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Canadian humour is an integral part of the Canadian Identity. There are several traditions in Canadian humour in both English and French. While these traditions are distinct and at times very different, there are common themes that relate to Canadians' shared history and geopolitical situation in North America and the world. Though neither universally kind nor moderate, humorous Canadian literature has often been branded by author Dick Bourgeois-Doyle as "gentle satire," evoking the notion embedded in humorist Stephen Leacock's definition of humour as "the kindly contemplation of the incongruities of life and the artistic expression thereof."

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  • Canadian humour is an integral part of the Canadian Identity. There are several traditions in Canadian humour in both English and French. While these traditions are distinct and at times very different, there are common themes that relate to Canadians' shared history and geopolitical situation in North America and the world. Though neither universally kind nor moderate, humorous Canadian literature has often been branded by author Dick Bourgeois-Doyle as "gentle satire," evoking the notion embedded in humorist Stephen Leacock's definition of humour as "the kindly contemplation of the incongruities of life and the artistic expression thereof."
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  • Canadian humour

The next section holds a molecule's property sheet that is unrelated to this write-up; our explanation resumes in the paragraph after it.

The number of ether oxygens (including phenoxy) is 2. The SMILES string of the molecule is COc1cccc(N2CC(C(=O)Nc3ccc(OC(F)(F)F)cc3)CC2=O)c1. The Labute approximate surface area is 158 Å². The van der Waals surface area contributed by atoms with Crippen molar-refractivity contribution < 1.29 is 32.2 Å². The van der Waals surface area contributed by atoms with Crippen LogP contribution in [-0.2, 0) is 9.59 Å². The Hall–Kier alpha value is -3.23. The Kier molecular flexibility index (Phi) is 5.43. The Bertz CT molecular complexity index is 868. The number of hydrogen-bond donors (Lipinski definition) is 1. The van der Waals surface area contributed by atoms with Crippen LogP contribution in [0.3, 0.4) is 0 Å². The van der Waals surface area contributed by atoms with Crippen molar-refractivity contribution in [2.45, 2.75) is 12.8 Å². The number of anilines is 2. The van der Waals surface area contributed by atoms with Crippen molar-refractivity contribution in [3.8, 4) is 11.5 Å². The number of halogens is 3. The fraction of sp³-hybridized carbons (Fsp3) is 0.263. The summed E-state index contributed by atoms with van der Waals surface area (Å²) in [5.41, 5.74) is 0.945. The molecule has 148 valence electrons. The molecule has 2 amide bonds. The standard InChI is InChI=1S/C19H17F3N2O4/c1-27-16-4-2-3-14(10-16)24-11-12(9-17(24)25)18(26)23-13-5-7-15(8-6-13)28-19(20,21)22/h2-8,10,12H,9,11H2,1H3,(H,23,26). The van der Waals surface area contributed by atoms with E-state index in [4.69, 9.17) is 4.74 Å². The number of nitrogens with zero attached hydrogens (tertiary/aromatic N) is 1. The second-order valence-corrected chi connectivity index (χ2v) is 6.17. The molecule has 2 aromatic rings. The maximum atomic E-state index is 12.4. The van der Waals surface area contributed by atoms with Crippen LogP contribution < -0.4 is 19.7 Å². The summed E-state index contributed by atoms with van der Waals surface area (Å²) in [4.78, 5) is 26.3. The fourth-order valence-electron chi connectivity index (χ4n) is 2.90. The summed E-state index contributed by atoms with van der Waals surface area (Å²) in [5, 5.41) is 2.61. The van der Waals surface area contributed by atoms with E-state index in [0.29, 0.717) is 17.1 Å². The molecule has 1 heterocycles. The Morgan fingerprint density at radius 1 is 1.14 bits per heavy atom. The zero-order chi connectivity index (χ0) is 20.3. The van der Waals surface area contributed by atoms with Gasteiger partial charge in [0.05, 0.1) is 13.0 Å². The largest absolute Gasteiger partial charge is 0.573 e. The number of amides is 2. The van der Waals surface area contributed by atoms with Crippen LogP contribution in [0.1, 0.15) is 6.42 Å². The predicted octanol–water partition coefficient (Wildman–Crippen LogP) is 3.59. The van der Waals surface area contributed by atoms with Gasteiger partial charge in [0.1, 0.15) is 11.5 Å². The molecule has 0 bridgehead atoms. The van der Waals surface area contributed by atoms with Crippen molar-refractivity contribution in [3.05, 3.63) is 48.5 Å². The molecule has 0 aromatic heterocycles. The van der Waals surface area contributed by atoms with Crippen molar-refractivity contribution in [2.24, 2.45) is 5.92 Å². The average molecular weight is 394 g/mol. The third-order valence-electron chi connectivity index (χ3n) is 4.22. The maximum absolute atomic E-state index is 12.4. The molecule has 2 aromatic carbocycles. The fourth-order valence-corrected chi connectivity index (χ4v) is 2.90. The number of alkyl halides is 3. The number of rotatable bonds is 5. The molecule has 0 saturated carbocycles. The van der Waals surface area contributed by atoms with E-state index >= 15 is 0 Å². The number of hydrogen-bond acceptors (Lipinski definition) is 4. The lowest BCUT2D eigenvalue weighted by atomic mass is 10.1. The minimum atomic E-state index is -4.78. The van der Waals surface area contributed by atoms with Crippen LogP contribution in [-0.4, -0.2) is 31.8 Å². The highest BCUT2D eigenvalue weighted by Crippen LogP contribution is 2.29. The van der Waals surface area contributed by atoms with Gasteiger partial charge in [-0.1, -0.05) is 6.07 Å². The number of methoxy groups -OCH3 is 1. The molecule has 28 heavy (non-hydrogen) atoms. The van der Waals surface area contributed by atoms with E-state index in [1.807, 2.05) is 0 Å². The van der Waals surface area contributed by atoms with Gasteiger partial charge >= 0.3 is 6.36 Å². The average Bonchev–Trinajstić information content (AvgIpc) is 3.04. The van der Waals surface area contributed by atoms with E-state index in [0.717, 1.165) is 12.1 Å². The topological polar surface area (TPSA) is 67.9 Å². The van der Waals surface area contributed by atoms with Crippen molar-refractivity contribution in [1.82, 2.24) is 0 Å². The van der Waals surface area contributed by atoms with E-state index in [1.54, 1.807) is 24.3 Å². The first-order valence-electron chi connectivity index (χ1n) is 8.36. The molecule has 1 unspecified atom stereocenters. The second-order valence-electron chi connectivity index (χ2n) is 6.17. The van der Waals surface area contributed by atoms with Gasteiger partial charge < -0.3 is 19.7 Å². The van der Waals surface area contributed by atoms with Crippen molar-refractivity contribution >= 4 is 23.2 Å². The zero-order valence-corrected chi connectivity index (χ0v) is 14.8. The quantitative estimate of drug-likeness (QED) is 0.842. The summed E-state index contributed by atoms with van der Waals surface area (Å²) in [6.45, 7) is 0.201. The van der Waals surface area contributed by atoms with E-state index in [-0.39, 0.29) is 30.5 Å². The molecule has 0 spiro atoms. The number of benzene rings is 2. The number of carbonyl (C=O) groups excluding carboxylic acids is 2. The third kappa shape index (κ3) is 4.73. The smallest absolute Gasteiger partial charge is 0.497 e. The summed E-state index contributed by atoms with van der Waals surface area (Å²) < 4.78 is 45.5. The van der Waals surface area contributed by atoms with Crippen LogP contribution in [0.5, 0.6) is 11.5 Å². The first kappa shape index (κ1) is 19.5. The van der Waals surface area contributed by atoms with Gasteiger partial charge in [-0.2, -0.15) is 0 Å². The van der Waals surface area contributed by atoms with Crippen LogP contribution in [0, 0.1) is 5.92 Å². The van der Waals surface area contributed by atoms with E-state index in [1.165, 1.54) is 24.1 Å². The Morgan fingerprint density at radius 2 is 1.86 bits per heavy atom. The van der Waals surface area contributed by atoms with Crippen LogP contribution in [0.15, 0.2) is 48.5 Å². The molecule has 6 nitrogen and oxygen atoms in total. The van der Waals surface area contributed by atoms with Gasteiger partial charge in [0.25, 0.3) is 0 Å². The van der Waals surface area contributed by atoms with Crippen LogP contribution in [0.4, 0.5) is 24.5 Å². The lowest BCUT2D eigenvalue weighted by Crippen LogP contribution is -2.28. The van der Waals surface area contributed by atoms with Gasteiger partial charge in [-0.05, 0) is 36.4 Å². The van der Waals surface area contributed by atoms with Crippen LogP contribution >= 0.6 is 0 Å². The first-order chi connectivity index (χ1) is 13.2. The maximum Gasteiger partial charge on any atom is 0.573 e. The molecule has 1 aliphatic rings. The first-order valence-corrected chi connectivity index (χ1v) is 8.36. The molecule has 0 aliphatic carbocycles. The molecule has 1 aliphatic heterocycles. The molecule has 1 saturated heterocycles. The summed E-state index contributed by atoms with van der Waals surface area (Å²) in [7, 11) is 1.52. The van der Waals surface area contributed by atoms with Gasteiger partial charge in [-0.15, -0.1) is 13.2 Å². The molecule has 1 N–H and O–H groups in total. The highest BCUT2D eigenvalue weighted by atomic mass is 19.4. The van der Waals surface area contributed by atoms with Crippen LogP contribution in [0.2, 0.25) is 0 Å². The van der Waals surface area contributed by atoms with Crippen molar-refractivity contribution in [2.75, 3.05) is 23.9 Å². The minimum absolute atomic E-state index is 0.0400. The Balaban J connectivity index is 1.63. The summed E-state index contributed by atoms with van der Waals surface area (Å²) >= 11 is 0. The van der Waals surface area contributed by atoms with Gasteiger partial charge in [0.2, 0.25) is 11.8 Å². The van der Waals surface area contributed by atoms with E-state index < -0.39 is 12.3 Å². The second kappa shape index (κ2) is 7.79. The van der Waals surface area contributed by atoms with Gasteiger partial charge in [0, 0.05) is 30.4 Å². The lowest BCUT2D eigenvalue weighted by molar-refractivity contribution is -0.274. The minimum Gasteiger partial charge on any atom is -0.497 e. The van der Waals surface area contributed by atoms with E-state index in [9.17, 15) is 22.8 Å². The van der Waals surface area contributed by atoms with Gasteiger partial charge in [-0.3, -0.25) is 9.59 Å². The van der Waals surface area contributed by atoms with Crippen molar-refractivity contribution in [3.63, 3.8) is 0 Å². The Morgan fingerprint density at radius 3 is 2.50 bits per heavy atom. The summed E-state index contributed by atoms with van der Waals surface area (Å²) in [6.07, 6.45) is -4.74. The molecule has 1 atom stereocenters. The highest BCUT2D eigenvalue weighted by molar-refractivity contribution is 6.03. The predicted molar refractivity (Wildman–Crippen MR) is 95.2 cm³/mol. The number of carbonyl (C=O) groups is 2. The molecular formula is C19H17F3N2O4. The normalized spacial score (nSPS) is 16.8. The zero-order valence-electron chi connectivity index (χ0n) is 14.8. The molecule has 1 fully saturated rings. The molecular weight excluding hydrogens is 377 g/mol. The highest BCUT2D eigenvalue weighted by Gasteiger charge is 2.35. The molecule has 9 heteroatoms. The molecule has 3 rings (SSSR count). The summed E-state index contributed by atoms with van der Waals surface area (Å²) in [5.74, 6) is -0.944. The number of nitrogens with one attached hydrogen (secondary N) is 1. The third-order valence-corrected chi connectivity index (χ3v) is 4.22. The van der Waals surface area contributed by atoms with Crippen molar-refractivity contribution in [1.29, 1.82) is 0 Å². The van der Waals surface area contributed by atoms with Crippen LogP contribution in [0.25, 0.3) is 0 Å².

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  • Canadian humour is an integral part of the Canadian Identity. There are several traditions in Canadian humour in both English and French. While these traditions are distinct and at times very different, there are common themes that relate to Canadians' shared history and geopolitical situation in North America and the world. Though neither universally kind nor moderate, humorous Canadian literature has often been branded by author Dick Bourgeois-Doyle as "gentle satire," evoking the notion embedded in humorist Stephen Leacock's definition of humour as "the kindly contemplation of the incongruities of life and the artistic expression thereof." The primary characteristics of Canadian humour are irony, parody, and satire. Various trends can be noted in Canadian comedy. One thread is the portrayal of a "typical" Canadian family in an ongoing radio or television series. Examples include La famille Plouffe, with its mix of drama, humour, politics and religion and sitcoms such as King of Kensington and La Petite Vie. Another major thread tends to be political and cultural satire: television shows such as CODCO, Royal Canadian Air Farce, La Fin du monde est à 7 heures and This Hour Has 22 Minutes, monologuists such as Yvon Deschamps and Rick Mercer and writers, including Michel Tremblay, Will Ferguson and Eric Nicol draw their material from Canadian and Québécois society and politics. Other comedians portray absurdity; these include the television series The Kids in the Hall and The Frantics, and musician-comedians such as The Arrogant Worms, Three Dead Trolls in a Baggie and Bowser and Blue. Elements of satire are to be found throughout Canadian humour, evident in each of these threads, and uniting various genres and regional cultural differences. As with other countries, humour at the expense of regional and ethnic stereotypes can be found in Canada. Examples are 'Newfie' jokes (with 'Newfie' being a colloquial term for a person from the island of Newfoundland) and jokes revolving around English-speaking Canadians' stereotype of French Canadians, and vice versa. Humber College in Toronto and the École nationale de l'humour in Montreal offer post-secondary programs in comedy writing and performance. Montreal is also home to the bilingual (English and French) Just for Laughs festival and to the Just for Laughs museum, a bilingual, international museum of comedy.
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